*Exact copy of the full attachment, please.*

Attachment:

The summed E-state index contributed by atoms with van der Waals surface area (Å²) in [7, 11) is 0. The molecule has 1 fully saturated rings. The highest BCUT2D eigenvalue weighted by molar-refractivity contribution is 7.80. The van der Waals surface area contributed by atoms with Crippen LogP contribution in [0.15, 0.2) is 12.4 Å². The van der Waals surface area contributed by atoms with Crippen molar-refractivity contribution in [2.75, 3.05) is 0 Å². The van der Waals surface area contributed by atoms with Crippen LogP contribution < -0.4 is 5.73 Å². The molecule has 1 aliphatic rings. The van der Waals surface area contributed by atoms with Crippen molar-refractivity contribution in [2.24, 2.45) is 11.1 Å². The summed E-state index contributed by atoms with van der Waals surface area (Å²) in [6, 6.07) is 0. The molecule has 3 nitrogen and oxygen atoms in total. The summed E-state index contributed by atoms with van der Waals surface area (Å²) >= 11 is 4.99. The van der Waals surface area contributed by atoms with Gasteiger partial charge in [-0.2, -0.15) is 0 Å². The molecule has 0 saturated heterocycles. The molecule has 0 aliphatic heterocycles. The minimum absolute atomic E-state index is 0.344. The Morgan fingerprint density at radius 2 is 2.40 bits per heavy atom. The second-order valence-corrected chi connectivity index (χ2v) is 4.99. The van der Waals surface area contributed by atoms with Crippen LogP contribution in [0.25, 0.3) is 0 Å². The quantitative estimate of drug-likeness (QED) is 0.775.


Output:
The summed E-state index contributed by atoms with van der Waals surface area (Å²) in [7, 11) is 0. The molecule has 1 fully saturated rings. The highest BCUT2D eigenvalue weighted by molar-refractivity contribution is 7.80. The van der Waals surface area contributed by atoms with Crippen LogP contribution in [0.15, 0.2) is 12.4 Å². The van der Waals surface area contributed by atoms with Crippen molar-refractivity contribution in [2.75, 3.05) is 0 Å². The van der Waals surface area contributed by atoms with Crippen LogP contribution < -0.4 is 5.73 Å². The molecule has 1 aliphatic rings. The van der Waals surface area contributed by atoms with Crippen molar-refractivity contribution in [2.24, 2.45) is 11.1 Å². The summed E-state index contributed by atoms with van der Waals surface area (Å²) in [6, 6.07) is 0. The molecule has 3 nitrogen and oxygen atoms in total. The summed E-state index contributed by atoms with van der Waals surface area (Å²) >= 11 is 4.99. The van der Waals surface area contributed by atoms with Gasteiger partial charge in [-0.2, -0.15) is 0 Å². The molecule has 0 saturated heterocycles. The molecule has 0 aliphatic heterocycles. The minimum absolute atomic E-state index is 0.344. The Morgan fingerprint density at radius 2 is 2.40 bits per heavy atom. The second-order valence-corrected chi connectivity index (χ2v) is 4.99. The van der Waals surface area contributed by atoms with Crippen LogP contribution in [0.25, 0.3) is 0 Å². The quantitative estimate of drug-likeness (QED) is 0.775.